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Early, one blust'ring morn, this lady was
May we see them? Cer. Great sir, they shall be brought you to my
Thai. 0, let me look!
The voice of dead Thaisa !
Per. Immortal Dian!
Now I know you better.--
[Shows a ring. Per. This, this: no more, you gods! your presen:
kindness Makes my past miseries sport: You shall do well, That on the touching of her lips I may Melt, and no more be seen. O cone, be buried A second time within these arms. Mar.
My heart Leaps to be gone into my mother's bosom.
(Kneels to Thaisa. Per. Look, who kneels here! Flesla of thy flesh,
• Sensual passion.
Bless'd and mine own! Hel. Hail, madam, and my queen! Thai.
I know you not. Per. You have heard me say, when I did fly from
'Twas Helicanus then.
Thai. Lord Cerimon, my lord; this man
I will, my lord.
Thai. Lord Cerimon hath letters of good credit, Sir, that my father's dead.
* i. e. His beard.
Per. Heavens make a star of him! Yet there, my
Gow. In Autioch*, and his daughter, you have
heard Of monstrous lust the due and just reward: In Pericles, his queen and daughter, seen (Although assail'd with fortune fierce and keen), Virtue preserv'd from fell destruction's blast, Led on by heaven, and crown’d with joy at last. In Helicanus may you well descry A figure of truth, of faith, of loyalty: In reverend Cerimon there well appears, The worth that learned charity ayet wears. For wicked Cleon and his wife, when fame Had spread their cursed deed, and honour'd name Of Pericles, to rage the city turn; That him and his they in his palace burn. The gods for murder seemed so content To punish them; although not done, but meant. So on your patience evermore attending, New joy wait on you! Here our play has ending.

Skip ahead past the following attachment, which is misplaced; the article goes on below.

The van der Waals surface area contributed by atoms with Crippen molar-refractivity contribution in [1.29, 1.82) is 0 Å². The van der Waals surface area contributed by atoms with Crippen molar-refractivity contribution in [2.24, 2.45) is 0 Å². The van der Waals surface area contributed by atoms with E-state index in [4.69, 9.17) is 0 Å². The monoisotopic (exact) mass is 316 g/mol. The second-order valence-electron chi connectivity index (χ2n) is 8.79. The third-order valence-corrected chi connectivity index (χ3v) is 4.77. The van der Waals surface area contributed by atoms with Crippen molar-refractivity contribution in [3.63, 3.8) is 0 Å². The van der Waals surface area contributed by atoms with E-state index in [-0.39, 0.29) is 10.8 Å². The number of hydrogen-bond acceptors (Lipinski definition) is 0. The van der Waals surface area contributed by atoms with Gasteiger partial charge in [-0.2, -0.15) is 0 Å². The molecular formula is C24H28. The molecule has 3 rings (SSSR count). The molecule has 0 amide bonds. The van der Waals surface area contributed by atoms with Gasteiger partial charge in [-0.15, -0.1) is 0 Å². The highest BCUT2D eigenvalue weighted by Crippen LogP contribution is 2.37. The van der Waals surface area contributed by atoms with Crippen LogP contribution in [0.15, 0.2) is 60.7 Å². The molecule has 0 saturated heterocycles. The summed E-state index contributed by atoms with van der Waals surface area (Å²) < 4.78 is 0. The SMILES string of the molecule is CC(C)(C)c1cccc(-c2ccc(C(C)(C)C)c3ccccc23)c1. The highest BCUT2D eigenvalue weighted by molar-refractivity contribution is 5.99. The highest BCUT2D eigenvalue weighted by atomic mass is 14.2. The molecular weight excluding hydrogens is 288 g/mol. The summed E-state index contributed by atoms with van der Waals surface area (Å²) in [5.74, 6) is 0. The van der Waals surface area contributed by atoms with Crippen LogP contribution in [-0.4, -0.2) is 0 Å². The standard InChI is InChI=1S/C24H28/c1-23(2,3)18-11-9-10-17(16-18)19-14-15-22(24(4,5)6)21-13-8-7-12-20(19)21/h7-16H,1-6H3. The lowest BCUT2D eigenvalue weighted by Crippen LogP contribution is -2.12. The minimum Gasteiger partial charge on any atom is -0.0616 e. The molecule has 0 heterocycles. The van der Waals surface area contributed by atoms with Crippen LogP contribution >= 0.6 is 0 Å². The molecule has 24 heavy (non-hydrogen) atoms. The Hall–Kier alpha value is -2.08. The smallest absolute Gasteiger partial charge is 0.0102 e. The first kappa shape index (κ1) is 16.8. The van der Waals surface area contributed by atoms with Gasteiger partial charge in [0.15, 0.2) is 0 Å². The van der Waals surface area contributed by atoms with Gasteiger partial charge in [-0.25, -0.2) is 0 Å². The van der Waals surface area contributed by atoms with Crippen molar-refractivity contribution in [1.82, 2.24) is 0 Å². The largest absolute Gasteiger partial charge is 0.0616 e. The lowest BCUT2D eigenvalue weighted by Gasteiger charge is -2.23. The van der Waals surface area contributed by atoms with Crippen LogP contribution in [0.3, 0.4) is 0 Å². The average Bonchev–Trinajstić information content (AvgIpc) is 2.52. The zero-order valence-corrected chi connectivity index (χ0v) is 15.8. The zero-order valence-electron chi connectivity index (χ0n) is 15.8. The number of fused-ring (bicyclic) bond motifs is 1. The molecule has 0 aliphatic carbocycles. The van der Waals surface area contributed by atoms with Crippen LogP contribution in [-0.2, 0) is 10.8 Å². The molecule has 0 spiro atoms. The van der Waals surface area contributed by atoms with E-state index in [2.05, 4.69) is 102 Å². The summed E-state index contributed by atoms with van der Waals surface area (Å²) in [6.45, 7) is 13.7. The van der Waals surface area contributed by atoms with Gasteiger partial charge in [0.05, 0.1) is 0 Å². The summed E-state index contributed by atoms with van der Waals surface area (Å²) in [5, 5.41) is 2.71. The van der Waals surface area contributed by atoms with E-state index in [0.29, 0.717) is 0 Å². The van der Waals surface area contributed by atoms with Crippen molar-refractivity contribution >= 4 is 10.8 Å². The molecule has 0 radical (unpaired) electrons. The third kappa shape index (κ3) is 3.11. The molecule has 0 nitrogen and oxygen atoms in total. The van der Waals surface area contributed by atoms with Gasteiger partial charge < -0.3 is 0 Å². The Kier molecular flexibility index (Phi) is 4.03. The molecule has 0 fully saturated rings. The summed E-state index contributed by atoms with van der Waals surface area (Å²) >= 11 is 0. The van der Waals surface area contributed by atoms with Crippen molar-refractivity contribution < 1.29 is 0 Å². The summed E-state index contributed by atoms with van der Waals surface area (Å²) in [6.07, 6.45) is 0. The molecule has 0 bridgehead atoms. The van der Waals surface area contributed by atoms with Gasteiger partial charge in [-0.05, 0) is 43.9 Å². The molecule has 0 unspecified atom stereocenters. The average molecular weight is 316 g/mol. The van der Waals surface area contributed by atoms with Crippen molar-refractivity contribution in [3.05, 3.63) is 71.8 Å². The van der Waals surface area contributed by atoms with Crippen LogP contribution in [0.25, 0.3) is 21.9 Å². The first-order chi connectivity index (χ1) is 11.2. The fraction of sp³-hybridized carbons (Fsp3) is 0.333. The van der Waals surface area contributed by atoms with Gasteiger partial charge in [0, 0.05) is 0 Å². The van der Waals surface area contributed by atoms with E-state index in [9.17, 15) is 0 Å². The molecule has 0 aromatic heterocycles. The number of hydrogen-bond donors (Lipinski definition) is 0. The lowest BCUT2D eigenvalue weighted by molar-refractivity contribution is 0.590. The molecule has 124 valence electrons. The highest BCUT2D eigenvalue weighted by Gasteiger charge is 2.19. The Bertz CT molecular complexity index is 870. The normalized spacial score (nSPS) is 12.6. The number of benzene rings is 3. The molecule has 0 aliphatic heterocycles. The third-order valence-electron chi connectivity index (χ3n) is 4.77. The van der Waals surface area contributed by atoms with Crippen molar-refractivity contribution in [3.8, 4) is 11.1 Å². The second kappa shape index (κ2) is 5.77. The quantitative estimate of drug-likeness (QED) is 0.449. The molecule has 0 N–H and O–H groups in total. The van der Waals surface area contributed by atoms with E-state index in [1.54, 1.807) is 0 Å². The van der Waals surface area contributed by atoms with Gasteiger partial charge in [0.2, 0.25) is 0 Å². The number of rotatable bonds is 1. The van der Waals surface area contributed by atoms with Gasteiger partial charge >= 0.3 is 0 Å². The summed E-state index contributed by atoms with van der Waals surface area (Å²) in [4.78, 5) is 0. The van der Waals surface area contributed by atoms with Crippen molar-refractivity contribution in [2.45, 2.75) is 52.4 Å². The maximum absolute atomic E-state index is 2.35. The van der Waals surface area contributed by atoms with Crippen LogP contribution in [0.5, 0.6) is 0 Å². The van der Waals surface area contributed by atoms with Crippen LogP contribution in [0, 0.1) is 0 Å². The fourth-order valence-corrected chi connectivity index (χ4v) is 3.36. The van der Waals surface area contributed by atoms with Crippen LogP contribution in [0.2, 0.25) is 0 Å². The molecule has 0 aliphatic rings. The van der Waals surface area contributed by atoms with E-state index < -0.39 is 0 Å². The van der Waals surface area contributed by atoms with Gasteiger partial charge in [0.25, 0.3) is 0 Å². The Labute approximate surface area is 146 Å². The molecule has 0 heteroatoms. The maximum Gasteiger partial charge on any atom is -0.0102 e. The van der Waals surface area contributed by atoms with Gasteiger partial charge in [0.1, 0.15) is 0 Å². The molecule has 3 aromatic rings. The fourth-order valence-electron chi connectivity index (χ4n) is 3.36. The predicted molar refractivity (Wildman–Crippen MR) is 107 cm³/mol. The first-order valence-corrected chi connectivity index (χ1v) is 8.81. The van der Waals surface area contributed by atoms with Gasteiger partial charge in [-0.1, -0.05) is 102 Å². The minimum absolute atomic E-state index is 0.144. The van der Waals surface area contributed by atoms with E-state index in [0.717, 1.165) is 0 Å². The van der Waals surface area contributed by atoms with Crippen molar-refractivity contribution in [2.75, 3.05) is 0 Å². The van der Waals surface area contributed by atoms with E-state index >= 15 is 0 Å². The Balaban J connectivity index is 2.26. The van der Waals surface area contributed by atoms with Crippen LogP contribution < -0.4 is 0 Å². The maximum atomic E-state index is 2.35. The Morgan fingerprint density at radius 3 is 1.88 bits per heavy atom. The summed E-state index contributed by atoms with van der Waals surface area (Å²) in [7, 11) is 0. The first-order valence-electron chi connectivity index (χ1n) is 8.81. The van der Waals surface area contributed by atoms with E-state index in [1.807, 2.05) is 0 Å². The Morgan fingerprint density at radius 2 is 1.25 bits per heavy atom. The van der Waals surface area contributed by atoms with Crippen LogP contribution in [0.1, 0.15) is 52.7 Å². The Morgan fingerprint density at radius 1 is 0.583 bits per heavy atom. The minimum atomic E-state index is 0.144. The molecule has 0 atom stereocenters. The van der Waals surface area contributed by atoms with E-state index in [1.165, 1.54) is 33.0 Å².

* i. e. The king of Antioch.
That this tragedy has some merit, it were vain to deny; but that it is the entire composition of Shak. speare, is more than can be hastily granted. I shall not venture, with Dr. Farmer, to determine that the hand of our great poet is only visible in the last act, for I think it appears in several passages dispersed over each of these divisions. I find it difficult, how. ever, to persuade myself that he was the original fa. bricator of the plot, or the author of every dialogue, chorus, &c.
STEEVENS, The story is of great antiquity; and is related by va. rious aucient authors in Latin, French, and English.
END OF VOL. VII.
Printed by S. Ilamilton, Weybridge.